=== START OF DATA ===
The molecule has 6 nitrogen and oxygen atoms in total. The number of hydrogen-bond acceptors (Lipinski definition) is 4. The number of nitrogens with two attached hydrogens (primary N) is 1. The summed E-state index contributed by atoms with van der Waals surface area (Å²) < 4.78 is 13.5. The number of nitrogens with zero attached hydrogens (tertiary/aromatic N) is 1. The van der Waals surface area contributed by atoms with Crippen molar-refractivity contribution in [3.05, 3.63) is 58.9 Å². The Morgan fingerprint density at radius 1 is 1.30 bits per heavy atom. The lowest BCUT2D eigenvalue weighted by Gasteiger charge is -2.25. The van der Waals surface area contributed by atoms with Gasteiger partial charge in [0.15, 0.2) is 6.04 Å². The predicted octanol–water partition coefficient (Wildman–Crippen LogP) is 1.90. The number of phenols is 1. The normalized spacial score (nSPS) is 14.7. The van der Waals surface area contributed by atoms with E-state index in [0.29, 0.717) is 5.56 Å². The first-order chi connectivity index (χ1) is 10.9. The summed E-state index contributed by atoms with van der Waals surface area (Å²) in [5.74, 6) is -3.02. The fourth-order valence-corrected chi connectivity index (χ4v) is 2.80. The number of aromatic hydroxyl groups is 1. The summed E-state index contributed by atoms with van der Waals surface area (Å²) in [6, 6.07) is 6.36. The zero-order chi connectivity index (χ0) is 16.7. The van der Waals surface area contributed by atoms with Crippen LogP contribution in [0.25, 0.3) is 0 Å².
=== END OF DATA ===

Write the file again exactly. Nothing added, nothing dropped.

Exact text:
The molecule has 6 nitrogen and oxygen atoms in total. The number of hydrogen-bond acceptors (Lipinski definition) is 4. The number of nitrogens with two attached hydrogens (primary N) is 1. The summed E-state index contributed by atoms with van der Waals surface area (Å²) < 4.78 is 13.5. The number of nitrogens with zero attached hydrogens (tertiary/aromatic N) is 1. The van der Waals surface area contributed by atoms with Crippen molar-refractivity contribution in [3.05, 3.63) is 58.9 Å². The Morgan fingerprint density at radius 1 is 1.30 bits per heavy atom. The lowest BCUT2D eigenvalue weighted by Gasteiger charge is -2.25. The van der Waals surface area contributed by atoms with Gasteiger partial charge in [0.15, 0.2) is 6.04 Å². The predicted octanol–water partition coefficient (Wildman–Crippen LogP) is 1.90. The number of phenols is 1. The normalized spacial score (nSPS) is 14.7. The van der Waals surface area contributed by atoms with E-state index in [0.29, 0.717) is 5.56 Å². The first-order chi connectivity index (χ1) is 10.9. The summed E-state index contributed by atoms with van der Waals surface area (Å²) in [5.74, 6) is -3.02. The fourth-order valence-corrected chi connectivity index (χ4v) is 2.80. The number of aromatic hydroxyl groups is 1. The summed E-state index contributed by atoms with van der Waals surface area (Å²) in [6, 6.07) is 6.36. The zero-order chi connectivity index (χ0) is 16.7. The van der Waals surface area contributed by atoms with Crippen LogP contribution in [0.25, 0.3) is 0 Å².